FBME ‘shocked’ at FinCEN ruling, ‘unwarranted’ allegations
FBME said that the U.S. Treasury’s FinCEN ruling on Thursday to maintain it as a “primary money laundering concern” has failed to consider the evidence of forensic investigations and reports, and makes allegations which the bank says are unwarranted.
The Financial Crimes Enforcement Network (FinCEN) issued a final rule saying that according to “Special measure five”, it has severed access to the U.S. financial system for FBME Bank Ltd., formerly known as the Federal Bank of the Middle East. It added that the ruling prohibits U.S. financial institutions from opening or maintaining correspondent accounts or payable through accounts for or on behalf of FBME.
In July, 2014, FinCEN claimed that FBME was used by its customers to facilitate money laundering, terrorist financing, transnational organised crime, fraud, sanctions evasion, and other illicit activity internationally and through the U.S. financial system. Also, that “FBME has systemic failures in its anti-money laundering controls that attract high-risk shell companies, that is, companies formed for the sole purpose of holding property or funds and that do not engage in any legitimate business activity; and FBME performs a significant volume of transactions and activities that have little or no transparency and often no apparent legitimate business purpose.”
However, only this week, the Council of Europe’s anti-money laundering watchdog, MONEYVAL, said that Cyprus banks seem to have made significant progress in banking checks and will report on its next assessment in September.
FBME’s shareholders, who established the bank in 1982 and relocated its jurisdiction first to the Cayman islands and later to Tanzania, suggest that the “fiasco”, as described in a series of media announcements, was the result of the incompetence of the Central Bank of Cyprus to properly investigate the FinCEN allegations. They have also alluded that the CBC-appointed administrators have purposely run the bank’s Cyprus operations into the ground with the hope of selling its assets to another investor.
The shareholders, Lebanese-born AyoubFarid and Fadi Saab, issued a statement saying that “the CBC surely knows the truth regarding FBME’s operations through its long supervision of the bank’s branch. Immediately before and since FinCEN’s announcement, the CBC has commissioned its own investigations conducted by international specialists from PwC and Kroll, and by Central Bank of Cyprus staff. Given the potential importance of the insights of these investigations it is extraordinary that none of the results have been disclosed to FBME as one would have expected.”
FBME says that since 2008 it has invested EUR 134 mln in the Cyprus economy, while in 2012 FBME rushed to the government’s aid when Cyprus needed to sell EUR 240 mln in sovereign debt, while in 2014 the Ministry of Finance said an agreement had been reached in principle for a further investment of $300 mln.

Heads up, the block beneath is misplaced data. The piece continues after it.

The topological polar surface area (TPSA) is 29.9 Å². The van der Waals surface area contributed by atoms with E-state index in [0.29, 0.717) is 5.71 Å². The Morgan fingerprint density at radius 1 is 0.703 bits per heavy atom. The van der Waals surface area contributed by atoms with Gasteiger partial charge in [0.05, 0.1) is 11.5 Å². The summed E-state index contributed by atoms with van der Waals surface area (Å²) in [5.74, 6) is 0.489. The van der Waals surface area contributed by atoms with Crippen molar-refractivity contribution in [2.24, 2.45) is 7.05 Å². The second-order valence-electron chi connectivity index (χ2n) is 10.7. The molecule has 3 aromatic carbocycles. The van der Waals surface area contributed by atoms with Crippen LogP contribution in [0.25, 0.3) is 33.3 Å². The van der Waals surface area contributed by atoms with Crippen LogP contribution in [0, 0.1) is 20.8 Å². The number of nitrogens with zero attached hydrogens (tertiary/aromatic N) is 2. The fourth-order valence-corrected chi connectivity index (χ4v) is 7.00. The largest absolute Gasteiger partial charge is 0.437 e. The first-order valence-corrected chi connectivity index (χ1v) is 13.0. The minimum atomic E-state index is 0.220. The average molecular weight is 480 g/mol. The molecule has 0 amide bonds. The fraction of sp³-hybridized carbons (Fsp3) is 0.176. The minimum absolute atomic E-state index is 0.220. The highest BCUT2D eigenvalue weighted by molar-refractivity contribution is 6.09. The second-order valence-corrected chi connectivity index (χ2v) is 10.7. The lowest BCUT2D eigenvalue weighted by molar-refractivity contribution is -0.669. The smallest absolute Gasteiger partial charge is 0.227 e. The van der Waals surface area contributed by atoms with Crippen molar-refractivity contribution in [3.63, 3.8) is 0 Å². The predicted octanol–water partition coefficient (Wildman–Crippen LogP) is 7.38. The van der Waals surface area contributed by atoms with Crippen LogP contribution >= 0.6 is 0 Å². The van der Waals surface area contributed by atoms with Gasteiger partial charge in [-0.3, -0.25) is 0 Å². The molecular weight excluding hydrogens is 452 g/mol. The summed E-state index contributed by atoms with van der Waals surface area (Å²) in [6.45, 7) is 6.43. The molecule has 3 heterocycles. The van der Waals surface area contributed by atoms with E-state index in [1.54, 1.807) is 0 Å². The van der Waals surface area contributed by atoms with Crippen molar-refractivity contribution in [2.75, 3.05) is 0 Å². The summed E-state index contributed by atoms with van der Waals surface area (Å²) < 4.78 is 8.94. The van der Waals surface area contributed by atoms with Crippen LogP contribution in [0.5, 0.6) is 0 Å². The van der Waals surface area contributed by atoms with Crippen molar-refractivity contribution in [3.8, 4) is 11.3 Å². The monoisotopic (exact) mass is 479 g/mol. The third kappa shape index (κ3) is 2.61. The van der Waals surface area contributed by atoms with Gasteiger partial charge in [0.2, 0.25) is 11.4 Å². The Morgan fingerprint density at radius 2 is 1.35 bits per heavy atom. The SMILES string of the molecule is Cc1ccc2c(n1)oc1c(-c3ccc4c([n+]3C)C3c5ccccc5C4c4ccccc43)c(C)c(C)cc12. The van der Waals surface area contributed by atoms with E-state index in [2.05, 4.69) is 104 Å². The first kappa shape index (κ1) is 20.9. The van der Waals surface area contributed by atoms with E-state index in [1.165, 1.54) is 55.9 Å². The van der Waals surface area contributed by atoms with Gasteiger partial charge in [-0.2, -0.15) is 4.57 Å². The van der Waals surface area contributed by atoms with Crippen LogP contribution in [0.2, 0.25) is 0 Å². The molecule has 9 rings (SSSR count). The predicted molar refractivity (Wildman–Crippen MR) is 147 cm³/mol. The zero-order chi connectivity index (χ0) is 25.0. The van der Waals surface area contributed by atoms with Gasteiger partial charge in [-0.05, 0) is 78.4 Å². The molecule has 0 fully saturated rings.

The debacle has turned out to be an embarrassment to the Cyprus government, as it faced an appeal by the Saab brothers to the arbitration court of the International Chamber of Commerce, while the banking supervisor’s reputation has been tarnished by hundreds of FBME customers who have been hampered by the stringent controls imposed by the CBC.
In an announcement on Friday, FBME said that it is confident that the compliance of the bank’s systems, personnel and performance is consistent with the highest standards of international anti-money laundering (AML) controls and know-yourcustomer (KYC) practices and considers the position taken by FinCEN to be disproportionate to the underlying facts, the conduct of FBME Bank and the interests of depositors and counterparties.
FBME added that it was “shocked at FinCEN’s Final Rule in both the findings expressed and the terminology employed, especially given the full cooperation FBME Bank has extended to FinCEN over the past 12 months and that has taken options.”
In justifying its ruling, FinCEN said it “received information from a variety of sources, including comments from the public, during the [initial] 60-day comment period. After a careful and deliberative review of all available information, FinCEN determined that finalising the proposed rule and imposing special measure five is the constructive dialogue place, and is studying all warranted and necessary to protect the U.S. financial system.”
“The finalisation of this rule is significant,” said FinCEN Director Jennifer Shasky Calvery, “because it demonstrates that the United States will not allow a compromised foreign bank to send dirty funds through the U.S. financial system.”
Despite the public allegations, FinCEN has so far failed to determine the source or beneficiaries of these alleged ‘dirty funds’.